Explore comorbidities associated with systemic lupus erythematosus: A total population-based case-control study

J. H. Chen, C. T.C. Lee*

*Corresponding author for this work

Research output: Contribution to journalArticlepeer-review

3 Citations (Scopus)

Abstract

Background: Because of the increasing incidence and overall burden of systemic lupus erythematosus (SLE), efforts have been made to identify the factors that contribute to SLE onset and progression. Aim: We conducted a total population-based case control study to explore the prior comorbidities associated with SLE. Design and methods: Data were collected from Taiwan s National Health Insurance Research Database. Newly diagnosed SLE patients from 1 January 2010, to 31 December 2013 (n%2847), were exactly matched at a 1:4 ratio for gender, age, residence and insurance premium to form a non-SLE group. Multivariate conditional logistic regression with stepwise selection was used to find the prior-Associated comorbidities. Results: A total of 38 prior comorbidities were associated with SLE incidence (32 positive and 6 negative associations). Positively associated comorbidities could be categorized as autoimmune-related inflammation of multiple organs including skin, blood, liver, tooth, thyroid, musculoskeletal and connective tissue. Among them, diffuse diseases of connective tissue (International Classification of Disease, Ninth Revision, Clinical Modification 710) exhibited the most robust association (OR % 5.68, 95% CI % 4.02 8.03, P<0.001) in the 5 years before the index date. Negatively associated comorbidities could be attributed to diabetes mellitus and pregnancy related symptoms. Conclusions: Our results supported that increased awareness of SLE may be warranted for patients with autoimmunerelated comorbidities of multiple organs. However, diabetes mellitus and pregnancy related symptoms were negatively associated with SLE incidence in this study. Further studies are warranted to elucidate the possible underlying mechanism and for better understanding the pathogenesis of SLE.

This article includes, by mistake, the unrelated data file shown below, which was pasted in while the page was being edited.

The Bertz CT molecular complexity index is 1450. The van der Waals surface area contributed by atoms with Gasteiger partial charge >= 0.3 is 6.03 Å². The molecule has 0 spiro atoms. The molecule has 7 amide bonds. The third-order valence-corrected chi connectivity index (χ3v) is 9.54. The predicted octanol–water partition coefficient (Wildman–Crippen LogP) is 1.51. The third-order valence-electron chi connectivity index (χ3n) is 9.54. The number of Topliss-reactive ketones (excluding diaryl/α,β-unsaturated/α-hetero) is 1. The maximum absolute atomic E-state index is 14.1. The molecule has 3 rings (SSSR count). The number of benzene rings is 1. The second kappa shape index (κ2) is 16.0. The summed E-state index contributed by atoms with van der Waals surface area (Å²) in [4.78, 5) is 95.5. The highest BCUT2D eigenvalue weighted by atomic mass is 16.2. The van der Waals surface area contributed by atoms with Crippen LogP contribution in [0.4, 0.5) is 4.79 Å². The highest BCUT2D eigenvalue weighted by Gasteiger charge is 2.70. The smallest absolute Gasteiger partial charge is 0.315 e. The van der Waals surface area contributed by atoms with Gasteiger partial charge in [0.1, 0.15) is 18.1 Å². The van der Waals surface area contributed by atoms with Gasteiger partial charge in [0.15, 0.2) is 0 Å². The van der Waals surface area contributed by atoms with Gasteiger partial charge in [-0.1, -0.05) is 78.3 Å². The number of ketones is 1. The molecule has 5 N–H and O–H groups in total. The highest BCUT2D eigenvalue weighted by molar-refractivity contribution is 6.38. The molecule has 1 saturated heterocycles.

Original languageEnglish
Pages (from-to)17-23
Number of pages7
JournalQJM: An International Journal of Medicine
Volume115
Issue number1
DOIs
Publication statusPublished - 2022 Jan 1

ASJC Scopus subject areas

  • General Medicine

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